Tools to improve reproducibility in psychology: adapting online container technology for researchers
Advancing scientific progress in psychology relies on the replication and reuse of research. Computational reproducibility - the quality of a research project of having sufficient code, data, and documentation to allow another researcher to rerun the code and get the same results - is the foundation upon which replication and reuse is built. However, despite an emerging culture of sharing code and data in psychology journals and data-sharing ethics policies from the American Psychological Association, the research practices needed to achieve computational reproducibility are not widely adopted.
Historically, the ability to share and reuse computationally reproducible research was technically challenging and time-consuming. One welcome development on this front is the advent of containers, a new technology intended to facilitate code sharing for software development. Nevertheless, containers remain technically demanding and imperfectly suited for research applications.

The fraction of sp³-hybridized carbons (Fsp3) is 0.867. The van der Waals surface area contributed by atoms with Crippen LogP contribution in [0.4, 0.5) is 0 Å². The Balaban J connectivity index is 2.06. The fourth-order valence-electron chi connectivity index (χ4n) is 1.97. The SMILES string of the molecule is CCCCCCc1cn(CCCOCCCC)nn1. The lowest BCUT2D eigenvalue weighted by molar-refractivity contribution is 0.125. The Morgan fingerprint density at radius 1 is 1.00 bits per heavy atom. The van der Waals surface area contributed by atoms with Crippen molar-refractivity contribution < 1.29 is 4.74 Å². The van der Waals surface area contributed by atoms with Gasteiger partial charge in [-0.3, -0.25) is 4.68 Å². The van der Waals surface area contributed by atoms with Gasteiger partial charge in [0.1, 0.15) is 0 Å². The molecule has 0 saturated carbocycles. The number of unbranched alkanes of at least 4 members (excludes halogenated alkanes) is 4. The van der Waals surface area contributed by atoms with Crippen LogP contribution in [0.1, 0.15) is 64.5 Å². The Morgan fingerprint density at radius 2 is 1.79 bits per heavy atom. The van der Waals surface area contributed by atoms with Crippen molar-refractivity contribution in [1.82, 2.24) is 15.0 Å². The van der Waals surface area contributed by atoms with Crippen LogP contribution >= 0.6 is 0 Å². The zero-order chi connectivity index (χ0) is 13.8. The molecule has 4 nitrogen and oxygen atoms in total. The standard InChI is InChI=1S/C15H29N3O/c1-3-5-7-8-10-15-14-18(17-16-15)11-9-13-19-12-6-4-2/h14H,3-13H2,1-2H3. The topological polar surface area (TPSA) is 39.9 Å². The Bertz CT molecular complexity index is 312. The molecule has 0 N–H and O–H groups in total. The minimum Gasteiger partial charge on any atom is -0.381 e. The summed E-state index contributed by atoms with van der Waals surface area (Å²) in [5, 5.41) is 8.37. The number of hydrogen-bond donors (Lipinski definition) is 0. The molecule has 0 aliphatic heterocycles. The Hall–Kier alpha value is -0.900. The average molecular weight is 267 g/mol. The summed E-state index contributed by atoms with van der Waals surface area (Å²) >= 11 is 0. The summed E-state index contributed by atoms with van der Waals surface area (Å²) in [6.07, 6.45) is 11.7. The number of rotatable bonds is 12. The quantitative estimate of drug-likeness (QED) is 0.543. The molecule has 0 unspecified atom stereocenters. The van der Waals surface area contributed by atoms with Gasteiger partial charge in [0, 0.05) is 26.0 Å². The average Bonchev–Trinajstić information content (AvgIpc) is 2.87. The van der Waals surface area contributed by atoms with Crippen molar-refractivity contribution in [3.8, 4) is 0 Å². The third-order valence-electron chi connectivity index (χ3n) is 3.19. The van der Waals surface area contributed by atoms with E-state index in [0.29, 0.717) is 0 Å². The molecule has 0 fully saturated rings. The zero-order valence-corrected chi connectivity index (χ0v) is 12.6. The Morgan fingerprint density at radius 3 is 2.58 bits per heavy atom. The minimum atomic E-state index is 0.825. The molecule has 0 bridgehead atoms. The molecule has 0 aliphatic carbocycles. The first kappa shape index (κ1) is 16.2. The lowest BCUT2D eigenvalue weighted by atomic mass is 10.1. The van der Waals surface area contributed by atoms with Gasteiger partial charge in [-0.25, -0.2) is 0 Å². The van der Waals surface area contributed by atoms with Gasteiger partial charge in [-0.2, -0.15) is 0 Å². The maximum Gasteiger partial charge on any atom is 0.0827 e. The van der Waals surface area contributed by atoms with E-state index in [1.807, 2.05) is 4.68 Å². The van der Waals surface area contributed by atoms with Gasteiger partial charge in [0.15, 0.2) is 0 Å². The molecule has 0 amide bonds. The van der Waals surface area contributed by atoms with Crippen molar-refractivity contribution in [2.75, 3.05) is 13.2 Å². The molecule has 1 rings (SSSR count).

Widespread adoption of containers by psychology researchers requires that the technology be accessible, user-friendly, and better suited to the needs of researchers. One solution is to create tools that are designed with researchers in mind, rather than developers, to simplify the process of creating and reusing containers for research. We will illustrate how this approach to tool-building helps overcome barriers to reproducibility in psychological research. This talk will present an overview of tools and practices that fit this approach and their use cases, including Binder, Rocker, and Code Ocean - a computational reproducibility platform built for research.
April is an epidemiologist, methodologist, and expert in open science tools, methods, training, and community stewardship. She holds an MS in Population Medicine (Epidemiology). Since 2014, she has focussed on creating curriculum and running workshops for scientists in open and reproducible research methods (Center for Open Science, Sense About Science, SPARC) and is co-author of FOSTER's Open Science Training Handbook. In her current role as Outreach Scientist at Code Ocean, she trains scientists in computational reproducibility best practices.